I started out collaborating with Will Guidara when he was opening the cafes at the Museum of Modern Art for Danny Meyer in 2004. I made the bud vases. After that, he moved on to Eleven Madison Park and the NoMad and brought us on for those projects.
When was the first time you felt successful?
When my first collection arrived at Crate & Barrel in 2007, that was a pretty big deal for me.
What was the turning point that led to where you are now?
Producing the dinnerware for the NoMad when it opened in New York City. That is the job that put us on the map.
What were the most important skills that got you there?
Learning to be relentless in your pursuit of whatever it is you’re pursuing. I knew it would be a huge uphill climb to do the massive job, but I knew that my brand would roll on like a boulder if we got it done right. We did, and it’s been a wild ride since then.
What’s your favorite part of your job?
My favorite part of my job is tweaking and perfecting the ever-evolving machine that is our studio. As we grow, new challenges always arise, and I enjoy solving those kinds of problems — it usually relates to increasing production without sacrificing quality.
What’s the coolest thing you’ve gotten to do?
I have visited some amazing factories, and I have worked with many amazing chefs, but so far one of the coolest things I have gotten to do is bring my brother Nick on board as general manager and partner. He quit his job at Google to join the company, and we have been really enjoying working together. Plus, he has helped me achieve some goals for the company, such as great benefits packages, including health insurance and paid time off for our employees.
How are you making change in your industry?
I think we have really helped open up chefs’ eyes to a wider world of dinnerware. We’ve given them options beyond the generic product that is on the market. And their interest in return has helped create tons of opportunities for other artists like myself around the country, because I know other ceramic artists are getting calls from chefs who want custom plates all the time!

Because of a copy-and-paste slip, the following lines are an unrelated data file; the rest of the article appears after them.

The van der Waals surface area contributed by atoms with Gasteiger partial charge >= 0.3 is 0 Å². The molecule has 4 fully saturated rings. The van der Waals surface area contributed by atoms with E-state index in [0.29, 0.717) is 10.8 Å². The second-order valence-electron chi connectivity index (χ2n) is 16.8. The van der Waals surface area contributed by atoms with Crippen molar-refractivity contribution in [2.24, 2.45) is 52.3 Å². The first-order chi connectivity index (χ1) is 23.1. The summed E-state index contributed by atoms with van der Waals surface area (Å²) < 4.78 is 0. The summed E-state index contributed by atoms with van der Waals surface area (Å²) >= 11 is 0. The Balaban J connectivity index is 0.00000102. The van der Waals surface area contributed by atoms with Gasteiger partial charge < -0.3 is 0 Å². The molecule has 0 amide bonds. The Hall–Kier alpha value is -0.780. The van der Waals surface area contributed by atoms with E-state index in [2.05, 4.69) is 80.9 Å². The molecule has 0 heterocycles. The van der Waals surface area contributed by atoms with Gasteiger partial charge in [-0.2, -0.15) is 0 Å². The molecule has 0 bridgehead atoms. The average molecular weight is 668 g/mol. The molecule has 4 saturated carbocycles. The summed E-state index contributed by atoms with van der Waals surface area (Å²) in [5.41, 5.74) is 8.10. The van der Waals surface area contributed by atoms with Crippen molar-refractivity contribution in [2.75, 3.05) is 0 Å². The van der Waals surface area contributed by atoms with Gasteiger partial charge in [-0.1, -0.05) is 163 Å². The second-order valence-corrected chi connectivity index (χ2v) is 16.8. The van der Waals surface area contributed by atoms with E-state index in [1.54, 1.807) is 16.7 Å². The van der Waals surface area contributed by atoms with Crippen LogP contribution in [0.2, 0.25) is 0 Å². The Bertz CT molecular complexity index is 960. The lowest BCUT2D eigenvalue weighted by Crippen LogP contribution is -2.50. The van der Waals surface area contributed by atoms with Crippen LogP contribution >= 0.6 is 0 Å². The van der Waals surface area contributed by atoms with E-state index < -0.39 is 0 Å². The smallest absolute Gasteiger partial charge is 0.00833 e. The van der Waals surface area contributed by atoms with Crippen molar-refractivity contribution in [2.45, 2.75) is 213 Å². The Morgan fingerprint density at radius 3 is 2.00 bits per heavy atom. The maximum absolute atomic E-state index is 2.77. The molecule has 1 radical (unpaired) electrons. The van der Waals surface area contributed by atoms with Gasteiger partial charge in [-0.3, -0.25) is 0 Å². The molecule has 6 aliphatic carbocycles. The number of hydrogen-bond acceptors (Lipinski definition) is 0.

What would you have done differently in your career?
Oh man, that’s a tough one. Maybe there are times when I was a little hesitant to grow very fast. I have always wanted the business to stand on a solid foundation of our practical knowledge and growing customer interest. We’ve stayed steady there, and I’m happy about that. Our production capacity will continue to increase over the next several months, and a year from now we will look almost like a different company in terms of how we operate and how much goes out the door.
What advice would you give someone who wants your job?
I would say look at what you’re good at, what you want to do, and try to find a way to find a niche for that. I have been lucky to fall into this very exciting area of handmade dinnerware for hospitality, and the demand just keeps growing. If you want to make plates for restaurants, learn how to work fast!
Amy McKeever is a freelance writer based in Washington, D.C.
Photo of Jono Pandolfi by Michael Harlan-Turkell.
Illustrations from the Noun Project: camera by Dhika Hernandita; covered dish by Made by Made; wine by Made by Made; lightbulb by Maxim Kulikov; hand writing by Pongsakorn.